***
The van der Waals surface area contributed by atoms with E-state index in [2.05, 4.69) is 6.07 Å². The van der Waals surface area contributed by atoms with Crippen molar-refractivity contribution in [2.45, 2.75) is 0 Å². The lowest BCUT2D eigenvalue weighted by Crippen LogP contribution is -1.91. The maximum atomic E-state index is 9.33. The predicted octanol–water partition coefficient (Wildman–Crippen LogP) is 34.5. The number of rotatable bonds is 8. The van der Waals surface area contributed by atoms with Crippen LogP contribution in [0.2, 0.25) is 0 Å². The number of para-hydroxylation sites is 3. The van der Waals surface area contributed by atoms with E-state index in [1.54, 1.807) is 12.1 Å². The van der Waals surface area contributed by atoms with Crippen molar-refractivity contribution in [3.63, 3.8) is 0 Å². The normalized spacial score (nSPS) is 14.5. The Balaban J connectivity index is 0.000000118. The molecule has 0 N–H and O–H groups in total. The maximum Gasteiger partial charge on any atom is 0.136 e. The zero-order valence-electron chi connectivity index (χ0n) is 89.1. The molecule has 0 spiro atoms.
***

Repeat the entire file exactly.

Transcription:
The van der Waals surface area contributed by atoms with E-state index in [2.05, 4.69) is 6.07 Å². The van der Waals surface area contributed by atoms with Crippen molar-refractivity contribution in [2.45, 2.75) is 0 Å². The lowest BCUT2D eigenvalue weighted by Crippen LogP contribution is -1.91. The maximum atomic E-state index is 9.33. The predicted octanol–water partition coefficient (Wildman–Crippen LogP) is 34.5. The number of rotatable bonds is 8. The van der Waals surface area contributed by atoms with Crippen LogP contribution in [0.2, 0.25) is 0 Å². The number of para-hydroxylation sites is 3. The van der Waals surface area contributed by atoms with E-state index in [1.54, 1.807) is 12.1 Å². The van der Waals surface area contributed by atoms with Crippen molar-refractivity contribution in [3.63, 3.8) is 0 Å². The normalized spacial score (nSPS) is 14.5. The Balaban J connectivity index is 0.000000118. The molecule has 0 N–H and O–H groups in total. The maximum Gasteiger partial charge on any atom is 0.136 e. The zero-order valence-electron chi connectivity index (χ0n) is 89.1. The molecule has 0 spiro atoms.